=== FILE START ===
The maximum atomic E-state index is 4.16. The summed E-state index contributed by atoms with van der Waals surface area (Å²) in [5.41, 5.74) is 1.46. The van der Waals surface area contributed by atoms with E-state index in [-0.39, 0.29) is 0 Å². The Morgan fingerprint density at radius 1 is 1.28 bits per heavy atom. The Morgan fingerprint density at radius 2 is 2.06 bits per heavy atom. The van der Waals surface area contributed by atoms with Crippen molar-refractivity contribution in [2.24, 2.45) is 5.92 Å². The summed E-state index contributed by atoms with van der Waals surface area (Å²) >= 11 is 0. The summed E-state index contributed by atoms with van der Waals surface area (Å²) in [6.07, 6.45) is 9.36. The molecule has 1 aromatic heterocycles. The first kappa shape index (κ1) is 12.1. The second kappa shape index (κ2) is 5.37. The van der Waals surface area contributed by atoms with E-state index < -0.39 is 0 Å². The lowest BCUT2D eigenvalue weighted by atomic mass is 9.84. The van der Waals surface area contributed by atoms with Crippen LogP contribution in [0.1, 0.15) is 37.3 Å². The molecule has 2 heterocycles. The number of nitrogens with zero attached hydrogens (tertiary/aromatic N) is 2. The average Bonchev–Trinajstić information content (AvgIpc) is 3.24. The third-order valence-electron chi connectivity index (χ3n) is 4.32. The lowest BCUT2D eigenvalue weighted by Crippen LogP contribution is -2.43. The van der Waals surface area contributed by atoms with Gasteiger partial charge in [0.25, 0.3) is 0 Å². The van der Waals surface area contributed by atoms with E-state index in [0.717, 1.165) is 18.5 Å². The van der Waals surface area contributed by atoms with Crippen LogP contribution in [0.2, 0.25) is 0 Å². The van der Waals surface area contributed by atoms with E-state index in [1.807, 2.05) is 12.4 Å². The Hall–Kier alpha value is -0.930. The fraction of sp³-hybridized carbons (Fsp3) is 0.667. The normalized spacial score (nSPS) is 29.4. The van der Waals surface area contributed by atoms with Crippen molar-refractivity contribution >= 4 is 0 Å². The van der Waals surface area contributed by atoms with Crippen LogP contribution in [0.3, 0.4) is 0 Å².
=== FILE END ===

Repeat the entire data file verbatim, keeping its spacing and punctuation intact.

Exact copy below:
The maximum atomic E-state index is 4.16. The summed E-state index contributed by atoms with van der Waals surface area (Å²) in [5.41, 5.74) is 1.46. The van der Waals surface area contributed by atoms with E-state index in [-0.39, 0.29) is 0 Å². The Morgan fingerprint density at radius 1 is 1.28 bits per heavy atom. The Morgan fingerprint density at radius 2 is 2.06 bits per heavy atom. The van der Waals surface area contributed by atoms with Crippen molar-refractivity contribution in [2.24, 2.45) is 5.92 Å². The summed E-state index contributed by atoms with van der Waals surface area (Å²) >= 11 is 0. The summed E-state index contributed by atoms with van der Waals surface area (Å²) in [6.07, 6.45) is 9.36. The molecule has 1 aromatic heterocycles. The first kappa shape index (κ1) is 12.1. The second kappa shape index (κ2) is 5.37. The van der Waals surface area contributed by atoms with E-state index < -0.39 is 0 Å². The lowest BCUT2D eigenvalue weighted by atomic mass is 9.84. The van der Waals surface area contributed by atoms with Crippen LogP contribution in [0.1, 0.15) is 37.3 Å². The molecule has 2 heterocycles. The number of nitrogens with zero attached hydrogens (tertiary/aromatic N) is 2. The average Bonchev–Trinajstić information content (AvgIpc) is 3.24. The third-order valence-electron chi connectivity index (χ3n) is 4.32. The lowest BCUT2D eigenvalue weighted by Crippen LogP contribution is -2.43. The van der Waals surface area contributed by atoms with Gasteiger partial charge in [0.25, 0.3) is 0 Å². The van der Waals surface area contributed by atoms with E-state index in [0.717, 1.165) is 18.5 Å². The van der Waals surface area contributed by atoms with Crippen LogP contribution in [0.2, 0.25) is 0 Å². The van der Waals surface area contributed by atoms with E-state index in [1.807, 2.05) is 12.4 Å². The Hall–Kier alpha value is -0.930. The fraction of sp³-hybridized carbons (Fsp3) is 0.667. The normalized spacial score (nSPS) is 29.4. The van der Waals surface area contributed by atoms with Crippen molar-refractivity contribution >= 4 is 0 Å². The van der Waals surface area contributed by atoms with Crippen LogP contribution in [0.3, 0.4) is 0 Å².